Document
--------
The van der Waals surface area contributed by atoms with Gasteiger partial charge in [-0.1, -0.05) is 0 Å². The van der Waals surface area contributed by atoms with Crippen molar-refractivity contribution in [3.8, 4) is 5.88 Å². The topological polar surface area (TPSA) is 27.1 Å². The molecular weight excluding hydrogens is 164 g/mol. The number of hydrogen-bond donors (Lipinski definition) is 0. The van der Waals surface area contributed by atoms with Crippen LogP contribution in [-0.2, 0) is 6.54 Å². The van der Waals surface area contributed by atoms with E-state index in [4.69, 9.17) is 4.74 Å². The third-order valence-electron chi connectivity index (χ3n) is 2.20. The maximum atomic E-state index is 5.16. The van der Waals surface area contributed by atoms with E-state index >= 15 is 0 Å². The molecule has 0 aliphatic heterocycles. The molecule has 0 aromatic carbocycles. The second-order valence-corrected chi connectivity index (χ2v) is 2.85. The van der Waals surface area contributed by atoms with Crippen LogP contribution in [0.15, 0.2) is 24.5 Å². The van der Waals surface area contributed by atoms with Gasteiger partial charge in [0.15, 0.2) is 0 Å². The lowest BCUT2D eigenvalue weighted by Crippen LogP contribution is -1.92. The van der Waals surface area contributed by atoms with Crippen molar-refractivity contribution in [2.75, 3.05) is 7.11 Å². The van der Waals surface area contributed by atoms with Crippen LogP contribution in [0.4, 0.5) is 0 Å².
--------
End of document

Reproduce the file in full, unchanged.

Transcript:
The van der Waals surface area contributed by atoms with Gasteiger partial charge in [-0.1, -0.05) is 0 Å². The van der Waals surface area contributed by atoms with Crippen molar-refractivity contribution in [3.8, 4) is 5.88 Å². The topological polar surface area (TPSA) is 27.1 Å². The molecular weight excluding hydrogens is 164 g/mol. The number of hydrogen-bond donors (Lipinski definition) is 0. The van der Waals surface area contributed by atoms with Crippen LogP contribution in [-0.2, 0) is 6.54 Å². The van der Waals surface area contributed by atoms with E-state index in [4.69, 9.17) is 4.74 Å². The third-order valence-electron chi connectivity index (χ3n) is 2.20. The maximum atomic E-state index is 5.16. The van der Waals surface area contributed by atoms with E-state index >= 15 is 0 Å². The molecule has 0 aliphatic heterocycles. The molecule has 0 aromatic carbocycles. The second-order valence-corrected chi connectivity index (χ2v) is 2.85. The van der Waals surface area contributed by atoms with Crippen LogP contribution in [0.15, 0.2) is 24.5 Å². The van der Waals surface area contributed by atoms with Gasteiger partial charge in [0.15, 0.2) is 0 Å². The lowest BCUT2D eigenvalue weighted by Crippen LogP contribution is -1.92. The van der Waals surface area contributed by atoms with Crippen molar-refractivity contribution in [2.75, 3.05) is 7.11 Å². The van der Waals surface area contributed by atoms with Crippen LogP contribution in [0.4, 0.5) is 0 Å².